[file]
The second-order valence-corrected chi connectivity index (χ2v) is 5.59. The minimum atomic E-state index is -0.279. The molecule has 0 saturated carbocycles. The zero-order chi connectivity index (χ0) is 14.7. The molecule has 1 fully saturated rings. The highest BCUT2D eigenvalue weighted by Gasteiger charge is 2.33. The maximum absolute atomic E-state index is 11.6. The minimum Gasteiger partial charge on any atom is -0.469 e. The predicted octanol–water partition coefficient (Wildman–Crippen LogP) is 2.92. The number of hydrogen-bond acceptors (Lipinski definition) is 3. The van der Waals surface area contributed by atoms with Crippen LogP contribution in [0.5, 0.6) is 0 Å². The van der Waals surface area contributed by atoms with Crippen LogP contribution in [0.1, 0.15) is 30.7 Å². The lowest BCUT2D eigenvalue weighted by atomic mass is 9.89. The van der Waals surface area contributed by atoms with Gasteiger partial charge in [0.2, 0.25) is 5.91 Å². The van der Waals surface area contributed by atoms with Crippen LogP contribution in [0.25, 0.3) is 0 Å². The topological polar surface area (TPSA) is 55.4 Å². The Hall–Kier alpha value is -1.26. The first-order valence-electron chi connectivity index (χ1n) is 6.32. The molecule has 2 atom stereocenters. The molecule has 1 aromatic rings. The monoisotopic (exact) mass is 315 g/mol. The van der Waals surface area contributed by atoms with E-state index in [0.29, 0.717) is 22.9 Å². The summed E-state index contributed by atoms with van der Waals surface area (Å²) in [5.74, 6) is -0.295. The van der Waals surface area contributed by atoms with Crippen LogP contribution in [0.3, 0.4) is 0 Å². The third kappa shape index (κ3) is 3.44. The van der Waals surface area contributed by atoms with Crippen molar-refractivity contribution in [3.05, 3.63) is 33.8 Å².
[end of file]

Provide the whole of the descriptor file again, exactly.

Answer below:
The second-order valence-corrected chi connectivity index (χ2v) is 5.59. The minimum atomic E-state index is -0.279. The molecule has 0 saturated carbocycles. The zero-order chi connectivity index (χ0) is 14.7. The molecule has 1 fully saturated rings. The highest BCUT2D eigenvalue weighted by Gasteiger charge is 2.33. The maximum absolute atomic E-state index is 11.6. The minimum Gasteiger partial charge on any atom is -0.469 e. The predicted octanol–water partition coefficient (Wildman–Crippen LogP) is 2.92. The number of hydrogen-bond acceptors (Lipinski definition) is 3. The van der Waals surface area contributed by atoms with Crippen LogP contribution in [0.5, 0.6) is 0 Å². The van der Waals surface area contributed by atoms with Crippen LogP contribution in [0.1, 0.15) is 30.7 Å². The lowest BCUT2D eigenvalue weighted by atomic mass is 9.89. The van der Waals surface area contributed by atoms with Gasteiger partial charge in [0.2, 0.25) is 5.91 Å². The van der Waals surface area contributed by atoms with Crippen LogP contribution in [0.25, 0.3) is 0 Å². The topological polar surface area (TPSA) is 55.4 Å². The Hall–Kier alpha value is -1.26. The first-order valence-electron chi connectivity index (χ1n) is 6.32. The molecule has 2 atom stereocenters. The molecule has 1 aromatic rings. The monoisotopic (exact) mass is 315 g/mol. The van der Waals surface area contributed by atoms with E-state index in [0.29, 0.717) is 22.9 Å². The summed E-state index contributed by atoms with van der Waals surface area (Å²) in [5.74, 6) is -0.295. The van der Waals surface area contributed by atoms with Crippen LogP contribution in [0.3, 0.4) is 0 Å². The third kappa shape index (κ3) is 3.44. The van der Waals surface area contributed by atoms with Crippen molar-refractivity contribution in [3.05, 3.63) is 33.8 Å².